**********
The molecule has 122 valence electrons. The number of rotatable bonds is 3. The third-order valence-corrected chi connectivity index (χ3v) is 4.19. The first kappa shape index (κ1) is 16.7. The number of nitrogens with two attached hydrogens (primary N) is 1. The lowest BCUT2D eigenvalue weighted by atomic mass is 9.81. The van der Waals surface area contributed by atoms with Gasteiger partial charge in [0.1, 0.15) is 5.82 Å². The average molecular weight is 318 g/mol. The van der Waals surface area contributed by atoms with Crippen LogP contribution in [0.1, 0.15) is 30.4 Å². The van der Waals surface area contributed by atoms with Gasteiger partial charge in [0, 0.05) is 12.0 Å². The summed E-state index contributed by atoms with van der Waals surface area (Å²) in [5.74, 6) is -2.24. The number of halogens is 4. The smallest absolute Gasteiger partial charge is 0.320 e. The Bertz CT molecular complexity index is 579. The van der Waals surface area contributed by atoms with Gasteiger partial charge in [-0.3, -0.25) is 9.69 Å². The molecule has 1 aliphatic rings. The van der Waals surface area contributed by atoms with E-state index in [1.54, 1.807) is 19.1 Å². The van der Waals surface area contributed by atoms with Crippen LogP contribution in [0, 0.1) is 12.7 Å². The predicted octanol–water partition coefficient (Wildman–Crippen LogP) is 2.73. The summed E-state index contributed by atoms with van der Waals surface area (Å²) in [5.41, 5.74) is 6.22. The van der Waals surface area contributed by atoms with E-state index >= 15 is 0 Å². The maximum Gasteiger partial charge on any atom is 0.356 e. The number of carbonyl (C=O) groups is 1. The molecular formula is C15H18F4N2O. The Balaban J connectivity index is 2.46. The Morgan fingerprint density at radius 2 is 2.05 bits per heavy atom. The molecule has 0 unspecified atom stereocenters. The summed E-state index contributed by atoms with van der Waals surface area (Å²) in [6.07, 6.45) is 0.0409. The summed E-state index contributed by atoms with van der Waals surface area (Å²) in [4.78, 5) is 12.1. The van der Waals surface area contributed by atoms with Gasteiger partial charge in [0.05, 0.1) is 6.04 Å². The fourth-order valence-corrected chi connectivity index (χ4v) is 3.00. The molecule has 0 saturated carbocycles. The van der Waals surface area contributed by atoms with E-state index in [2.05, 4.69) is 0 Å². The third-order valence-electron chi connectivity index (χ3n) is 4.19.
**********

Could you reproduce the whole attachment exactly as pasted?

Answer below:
The molecule has 122 valence electrons. The number of rotatable bonds is 3. The third-order valence-corrected chi connectivity index (χ3v) is 4.19. The first kappa shape index (κ1) is 16.7. The number of nitrogens with two attached hydrogens (primary N) is 1. The lowest BCUT2D eigenvalue weighted by atomic mass is 9.81. The van der Waals surface area contributed by atoms with Gasteiger partial charge in [0.1, 0.15) is 5.82 Å². The average molecular weight is 318 g/mol. The van der Waals surface area contributed by atoms with Crippen LogP contribution in [0.1, 0.15) is 30.4 Å². The van der Waals surface area contributed by atoms with Gasteiger partial charge in [0, 0.05) is 12.0 Å². The summed E-state index contributed by atoms with van der Waals surface area (Å²) in [5.74, 6) is -2.24. The number of halogens is 4. The smallest absolute Gasteiger partial charge is 0.320 e. The Bertz CT molecular complexity index is 579. The van der Waals surface area contributed by atoms with Gasteiger partial charge in [-0.3, -0.25) is 9.69 Å². The molecule has 1 aliphatic rings. The van der Waals surface area contributed by atoms with E-state index in [1.54, 1.807) is 19.1 Å². The van der Waals surface area contributed by atoms with Crippen LogP contribution in [0, 0.1) is 12.7 Å². The predicted octanol–water partition coefficient (Wildman–Crippen LogP) is 2.73. The summed E-state index contributed by atoms with van der Waals surface area (Å²) in [5.41, 5.74) is 6.22. The van der Waals surface area contributed by atoms with E-state index >= 15 is 0 Å². The maximum Gasteiger partial charge on any atom is 0.356 e. The number of carbonyl (C=O) groups is 1. The molecular formula is C15H18F4N2O. The Balaban J connectivity index is 2.46. The Morgan fingerprint density at radius 2 is 2.05 bits per heavy atom. The molecule has 0 unspecified atom stereocenters. The summed E-state index contributed by atoms with van der Waals surface area (Å²) in [6.07, 6.45) is 0.0409. The summed E-state index contributed by atoms with van der Waals surface area (Å²) in [4.78, 5) is 12.1. The van der Waals surface area contributed by atoms with Gasteiger partial charge in [0.05, 0.1) is 6.04 Å². The fourth-order valence-corrected chi connectivity index (χ4v) is 3.00. The molecule has 0 saturated carbocycles. The van der Waals surface area contributed by atoms with E-state index in [2.05, 4.69) is 0 Å². The third-order valence-electron chi connectivity index (χ3n) is 4.19.